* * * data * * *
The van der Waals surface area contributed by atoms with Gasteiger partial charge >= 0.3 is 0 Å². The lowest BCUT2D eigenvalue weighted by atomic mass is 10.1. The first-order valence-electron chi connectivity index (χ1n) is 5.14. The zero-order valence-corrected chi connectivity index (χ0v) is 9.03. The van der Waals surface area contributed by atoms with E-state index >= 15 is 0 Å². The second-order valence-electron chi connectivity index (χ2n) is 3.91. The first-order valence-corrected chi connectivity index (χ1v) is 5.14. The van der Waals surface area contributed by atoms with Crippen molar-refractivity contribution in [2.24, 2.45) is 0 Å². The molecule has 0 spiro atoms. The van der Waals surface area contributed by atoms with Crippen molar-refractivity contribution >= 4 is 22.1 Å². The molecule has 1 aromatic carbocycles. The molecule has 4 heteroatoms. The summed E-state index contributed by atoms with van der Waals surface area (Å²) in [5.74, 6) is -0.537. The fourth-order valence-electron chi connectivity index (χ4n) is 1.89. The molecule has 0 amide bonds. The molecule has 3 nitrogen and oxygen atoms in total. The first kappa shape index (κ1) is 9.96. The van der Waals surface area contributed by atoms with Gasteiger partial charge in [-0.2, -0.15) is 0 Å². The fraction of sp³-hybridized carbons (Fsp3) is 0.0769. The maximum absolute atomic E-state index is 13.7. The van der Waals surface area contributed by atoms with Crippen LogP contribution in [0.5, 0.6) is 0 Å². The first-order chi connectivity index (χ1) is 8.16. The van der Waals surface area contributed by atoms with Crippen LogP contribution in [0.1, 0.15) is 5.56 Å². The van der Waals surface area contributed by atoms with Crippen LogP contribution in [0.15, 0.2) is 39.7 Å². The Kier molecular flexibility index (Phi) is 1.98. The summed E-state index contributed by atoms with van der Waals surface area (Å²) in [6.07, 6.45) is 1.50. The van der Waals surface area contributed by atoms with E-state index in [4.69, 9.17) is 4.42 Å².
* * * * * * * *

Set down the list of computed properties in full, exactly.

The van der Waals surface area contributed by atoms with Gasteiger partial charge >= 0.3 is 0 Å². The lowest BCUT2D eigenvalue weighted by atomic mass is 10.1. The first-order valence-electron chi connectivity index (χ1n) is 5.14. The zero-order valence-corrected chi connectivity index (χ0v) is 9.03. The van der Waals surface area contributed by atoms with E-state index >= 15 is 0 Å². The second-order valence-electron chi connectivity index (χ2n) is 3.91. The first-order valence-corrected chi connectivity index (χ1v) is 5.14. The van der Waals surface area contributed by atoms with Crippen molar-refractivity contribution in [2.24, 2.45) is 0 Å². The molecule has 0 spiro atoms. The van der Waals surface area contributed by atoms with Crippen molar-refractivity contribution >= 4 is 22.1 Å². The molecule has 1 aromatic carbocycles. The molecule has 4 heteroatoms. The summed E-state index contributed by atoms with van der Waals surface area (Å²) in [5.74, 6) is -0.537. The fourth-order valence-electron chi connectivity index (χ4n) is 1.89. The molecule has 0 amide bonds. The molecule has 3 nitrogen and oxygen atoms in total. The first kappa shape index (κ1) is 9.96. The van der Waals surface area contributed by atoms with Gasteiger partial charge in [-0.2, -0.15) is 0 Å². The fraction of sp³-hybridized carbons (Fsp3) is 0.0769. The maximum absolute atomic E-state index is 13.7. The van der Waals surface area contributed by atoms with Crippen LogP contribution in [0.5, 0.6) is 0 Å². The first-order chi connectivity index (χ1) is 8.16. The van der Waals surface area contributed by atoms with Crippen LogP contribution in [0.1, 0.15) is 5.56 Å². The van der Waals surface area contributed by atoms with Crippen LogP contribution in [0.15, 0.2) is 39.7 Å². The Kier molecular flexibility index (Phi) is 1.98. The summed E-state index contributed by atoms with van der Waals surface area (Å²) in [6.07, 6.45) is 1.50. The van der Waals surface area contributed by atoms with E-state index in [4.69, 9.17) is 4.42 Å².